VAC is the abbreviation of the Vietnamese phrase Vườn-Ao-Chuồng, it stands for integrated production systems comprising three components: horticulture, aquaculture & animal husbandry.
VAC systems, therefore, effectively use all the available land, air, water and solar energy resources, and also effectively recycle by-products and waste. While the VAC owners, play the most important and decisive role, their neighbours though sharing of information and experiences can influence the owners’ decision.
Farming Architects is re-designing the VAC system to be implemented in an urban area. The aim is not only to produce a effective use of natural resources but also favourite experimentation in using different types of plants and animal.
The knowledge gain with the VAC experimentation will be shared among the neighbour’s users, creating a know-how, which is not written on books but is the result of independent exploration.
VAC How do it work
The core feature for the design of VAC is the Aquaponics, it is a system that combines conventional aquaculture (raising aquatic animals) with hydroponics (cultivating plants in water) in a symbiotic environment.
Excretions from the fish being raised accumulate in the water, increasing toxicity. The water from an aquaculture system is fed to a hydroponic system where the by-products are broken down by Nitrifying bacteria initially into nitrites and subsequently into Nitrates. Plants utilize those nutrients, and the water is then recirculate back to the aquaculture system.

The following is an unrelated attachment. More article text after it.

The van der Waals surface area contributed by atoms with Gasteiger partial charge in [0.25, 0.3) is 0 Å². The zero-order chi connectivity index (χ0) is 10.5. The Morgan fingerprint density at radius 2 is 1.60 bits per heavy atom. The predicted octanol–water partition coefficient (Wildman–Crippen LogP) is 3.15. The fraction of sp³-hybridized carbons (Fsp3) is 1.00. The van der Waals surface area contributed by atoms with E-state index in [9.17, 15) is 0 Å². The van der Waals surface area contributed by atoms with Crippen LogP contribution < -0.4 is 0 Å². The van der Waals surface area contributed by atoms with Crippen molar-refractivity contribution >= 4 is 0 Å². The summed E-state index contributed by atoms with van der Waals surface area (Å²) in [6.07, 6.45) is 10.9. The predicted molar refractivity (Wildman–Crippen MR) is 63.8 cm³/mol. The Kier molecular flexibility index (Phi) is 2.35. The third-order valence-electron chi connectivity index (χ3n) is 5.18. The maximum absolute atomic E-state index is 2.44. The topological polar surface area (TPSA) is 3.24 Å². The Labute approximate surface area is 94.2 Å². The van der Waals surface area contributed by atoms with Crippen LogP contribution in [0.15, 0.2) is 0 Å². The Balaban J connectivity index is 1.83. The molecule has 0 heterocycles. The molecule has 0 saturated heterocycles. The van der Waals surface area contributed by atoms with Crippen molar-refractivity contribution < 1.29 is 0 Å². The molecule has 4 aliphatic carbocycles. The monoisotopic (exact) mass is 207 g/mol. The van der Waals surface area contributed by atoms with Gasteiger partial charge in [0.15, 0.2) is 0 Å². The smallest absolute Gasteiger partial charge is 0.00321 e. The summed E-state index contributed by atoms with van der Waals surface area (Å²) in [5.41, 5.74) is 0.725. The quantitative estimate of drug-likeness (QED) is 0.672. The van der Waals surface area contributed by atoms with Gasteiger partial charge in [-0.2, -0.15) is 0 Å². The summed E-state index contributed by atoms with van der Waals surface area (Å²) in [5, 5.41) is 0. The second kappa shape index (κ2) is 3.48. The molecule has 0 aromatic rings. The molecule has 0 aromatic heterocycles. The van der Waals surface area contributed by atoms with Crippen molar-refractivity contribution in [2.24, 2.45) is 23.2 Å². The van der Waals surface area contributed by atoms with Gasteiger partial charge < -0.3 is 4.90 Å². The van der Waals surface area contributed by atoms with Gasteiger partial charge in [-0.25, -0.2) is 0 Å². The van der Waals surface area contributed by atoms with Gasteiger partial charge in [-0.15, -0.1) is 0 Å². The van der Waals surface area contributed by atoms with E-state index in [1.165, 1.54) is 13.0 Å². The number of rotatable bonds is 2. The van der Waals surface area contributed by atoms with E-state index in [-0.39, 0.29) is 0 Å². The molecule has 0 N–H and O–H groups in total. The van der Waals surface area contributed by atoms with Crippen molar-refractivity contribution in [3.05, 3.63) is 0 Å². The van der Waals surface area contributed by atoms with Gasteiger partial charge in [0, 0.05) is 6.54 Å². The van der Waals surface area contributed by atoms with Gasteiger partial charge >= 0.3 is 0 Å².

Aquaponics in the VAC systems do not discharge water, but instead recirculate and reuse water very effectively. The system relies on the relationship between the animals and the plants to maintain a stable aquatic environment that experience a minimum of fluctuation in ambient nutrient and oxygen levels.
The system is designed with energy conservation in mind, using renewable energy (solar panel) and a reduced number of pumps by letting the water flow downwards as much as possible.
VAC uses a language deriving from the use of its main materials: wooden beans.
This technique gives the freedom to create a flexible and adaptable structure that can be easily implemented to all the different sites.
The structure also works as a space organizer where different feature, from lighting to planted box can be easily implemented giving a wide range of customization to suit people needs.
This customization capability fit well with the cultural aspect of Vietnamese people: “do it yourself” approach.